From Chicago to Miami. A Gallerist Journal to an International Art Fair (Part 4)


Welcome to Post #4

Check out post #3

By now, all 20+ art fairs in Miami have already opened their doors to the public. Art Basel Week is in full motion and every gallery who is here will be trying to make money in the next few days. Everyone paid a hefty price to be here. The openings, parties, special events, VIP’s are all one big orchestrated parade to entice and entertain collectors. I find it amusing to watch the crowd come and go. Some come to shop, others to watch yet others have no idea why they are here, they just follow the crowd. There are also many artists in town scouting galleries, promoting their work and just checking out what is going on in the art market. Everyone here has a reason to be part of this week-long circus.

We will be attending our booth for eight hours each day. By Saturday, you kind of forget what day it is since you are talking to people all day long. Once the fairs kick in, I like to meet people who engage at some level with the art. Unfortunately, not many take the time because an art fair is a marketplace designed for quick consumption and not a cultural experience. A large percentage of the artwork in these fairs is shallow, superficial at every level, sleek, shinny, glittery, flashy and eye-candy but lacks substance beyond its pretty surface. Being in Miami is similar to my experience of buying cereal at a big supermarket. When I stand in the middle of the cereal isle, all I see is an endless parade of brands. Yet, despite the superficiality and banality of it all, one can still find people that are here to engage at some intellectual level and artwork that still remains current, engaging and challenging. Yes, there are still people who are buying what they love and not necessarily what is hot or fashionable. That to me is refreshing and exciting.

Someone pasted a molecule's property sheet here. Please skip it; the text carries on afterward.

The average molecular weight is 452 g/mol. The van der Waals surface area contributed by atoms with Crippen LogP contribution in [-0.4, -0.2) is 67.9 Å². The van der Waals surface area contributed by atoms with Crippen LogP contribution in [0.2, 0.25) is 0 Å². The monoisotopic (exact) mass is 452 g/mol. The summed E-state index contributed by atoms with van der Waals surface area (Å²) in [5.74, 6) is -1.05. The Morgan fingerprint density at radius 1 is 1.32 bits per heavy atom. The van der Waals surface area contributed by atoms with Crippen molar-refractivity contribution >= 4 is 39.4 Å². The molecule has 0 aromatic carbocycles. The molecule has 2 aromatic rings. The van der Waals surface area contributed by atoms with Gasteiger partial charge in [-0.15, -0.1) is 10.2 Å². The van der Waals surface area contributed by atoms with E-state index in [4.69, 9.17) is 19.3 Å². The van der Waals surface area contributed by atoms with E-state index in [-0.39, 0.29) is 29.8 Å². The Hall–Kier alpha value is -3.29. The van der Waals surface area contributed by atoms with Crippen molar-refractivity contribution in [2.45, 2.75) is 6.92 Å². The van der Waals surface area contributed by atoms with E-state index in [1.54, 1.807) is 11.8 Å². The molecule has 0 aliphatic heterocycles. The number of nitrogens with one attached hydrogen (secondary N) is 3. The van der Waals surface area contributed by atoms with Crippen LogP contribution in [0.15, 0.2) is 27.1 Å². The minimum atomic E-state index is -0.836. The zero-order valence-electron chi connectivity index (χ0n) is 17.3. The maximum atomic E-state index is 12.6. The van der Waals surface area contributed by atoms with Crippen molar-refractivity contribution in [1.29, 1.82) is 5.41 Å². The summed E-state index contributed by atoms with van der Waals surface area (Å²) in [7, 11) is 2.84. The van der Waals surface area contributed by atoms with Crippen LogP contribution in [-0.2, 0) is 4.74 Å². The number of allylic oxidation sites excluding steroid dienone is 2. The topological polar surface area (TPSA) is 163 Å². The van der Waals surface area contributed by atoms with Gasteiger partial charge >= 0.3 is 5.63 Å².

When visiting other fairs, I enjoy looking behind the main walls and in the less visible areas of each booth. There, I may find the best work of the fair. I love to be surprised by the works that don’t necessarily scream at you but rather quietly await to be discovered. Not everything that shines is worthy of praise.


Besides the obvious commercial goal of the art fairs, I come to Miami to network with other galleries and artists. I have met wonderful people here in past years who are genuine and have a similar take on this whole thing. I make a point of connecting with other galleries who I find compatible with mine in some level. My gallery and the artists I represent have beneficiated from collaborations I have established while at the fairs. It adds value to my efforts of being here. Also, I enjoy scouting for new artists. At the end, there are real people around here doing really interesting work and making real connections. It is not all about the big facade, unless you make it to be.

For now, I have to go back to work to my booth. The next three days will be a race to the finish line. I will post more details about it in my next posts.




  1. Sergio,
    I am enjoying this insider’s view of Miami Art Basel week. I can appreciate how much work goes into setting up your space, then dealing with dozens and dozens of people day after day. I also appreciate your critiques of shiny, glitzy, superficial art. I’m happy to see your work on the wall–good stuff! We met in Grand Rapids in April and you and your wife gave me a ride to Indiania. Your work is important. Keep it up.


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